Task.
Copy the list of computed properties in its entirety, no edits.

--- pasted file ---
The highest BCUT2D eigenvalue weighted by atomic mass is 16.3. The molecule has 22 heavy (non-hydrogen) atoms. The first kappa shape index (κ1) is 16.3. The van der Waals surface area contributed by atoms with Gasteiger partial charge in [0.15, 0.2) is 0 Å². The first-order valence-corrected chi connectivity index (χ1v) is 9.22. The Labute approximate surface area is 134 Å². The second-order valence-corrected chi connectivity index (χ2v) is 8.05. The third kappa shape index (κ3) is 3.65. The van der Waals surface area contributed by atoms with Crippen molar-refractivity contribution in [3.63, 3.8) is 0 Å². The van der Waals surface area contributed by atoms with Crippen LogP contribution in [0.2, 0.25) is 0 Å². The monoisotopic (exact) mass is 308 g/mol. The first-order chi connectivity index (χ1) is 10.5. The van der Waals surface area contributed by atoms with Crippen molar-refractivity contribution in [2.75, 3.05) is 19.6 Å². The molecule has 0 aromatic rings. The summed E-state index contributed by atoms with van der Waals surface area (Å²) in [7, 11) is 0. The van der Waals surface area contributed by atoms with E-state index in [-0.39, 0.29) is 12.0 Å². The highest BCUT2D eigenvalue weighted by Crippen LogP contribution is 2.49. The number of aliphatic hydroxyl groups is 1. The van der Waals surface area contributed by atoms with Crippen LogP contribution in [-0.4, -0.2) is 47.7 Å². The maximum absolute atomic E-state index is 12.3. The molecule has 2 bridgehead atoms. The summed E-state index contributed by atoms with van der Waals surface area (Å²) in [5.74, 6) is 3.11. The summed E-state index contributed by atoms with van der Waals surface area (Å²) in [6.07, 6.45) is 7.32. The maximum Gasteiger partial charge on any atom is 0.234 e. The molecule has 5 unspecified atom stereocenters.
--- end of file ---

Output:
The highest BCUT2D eigenvalue weighted by atomic mass is 16.3. The molecule has 22 heavy (non-hydrogen) atoms. The first kappa shape index (κ1) is 16.3. The van der Waals surface area contributed by atoms with Gasteiger partial charge in [0.15, 0.2) is 0 Å². The first-order valence-corrected chi connectivity index (χ1v) is 9.22. The Labute approximate surface area is 134 Å². The second-order valence-corrected chi connectivity index (χ2v) is 8.05. The third kappa shape index (κ3) is 3.65. The van der Waals surface area contributed by atoms with Crippen molar-refractivity contribution in [3.63, 3.8) is 0 Å². The van der Waals surface area contributed by atoms with Crippen LogP contribution in [0.2, 0.25) is 0 Å². The monoisotopic (exact) mass is 308 g/mol. The first-order chi connectivity index (χ1) is 10.5. The van der Waals surface area contributed by atoms with Crippen molar-refractivity contribution in [2.75, 3.05) is 19.6 Å². The molecule has 0 aromatic rings. The summed E-state index contributed by atoms with van der Waals surface area (Å²) in [7, 11) is 0. The van der Waals surface area contributed by atoms with E-state index in [-0.39, 0.29) is 12.0 Å². The highest BCUT2D eigenvalue weighted by Crippen LogP contribution is 2.49. The number of aliphatic hydroxyl groups is 1. The van der Waals surface area contributed by atoms with Crippen LogP contribution in [-0.4, -0.2) is 47.7 Å². The maximum absolute atomic E-state index is 12.3. The molecule has 2 bridgehead atoms. The summed E-state index contributed by atoms with van der Waals surface area (Å²) in [5.74, 6) is 3.11. The summed E-state index contributed by atoms with van der Waals surface area (Å²) in [6.07, 6.45) is 7.32. The maximum Gasteiger partial charge on any atom is 0.234 e. The molecule has 5 unspecified atom stereocenters.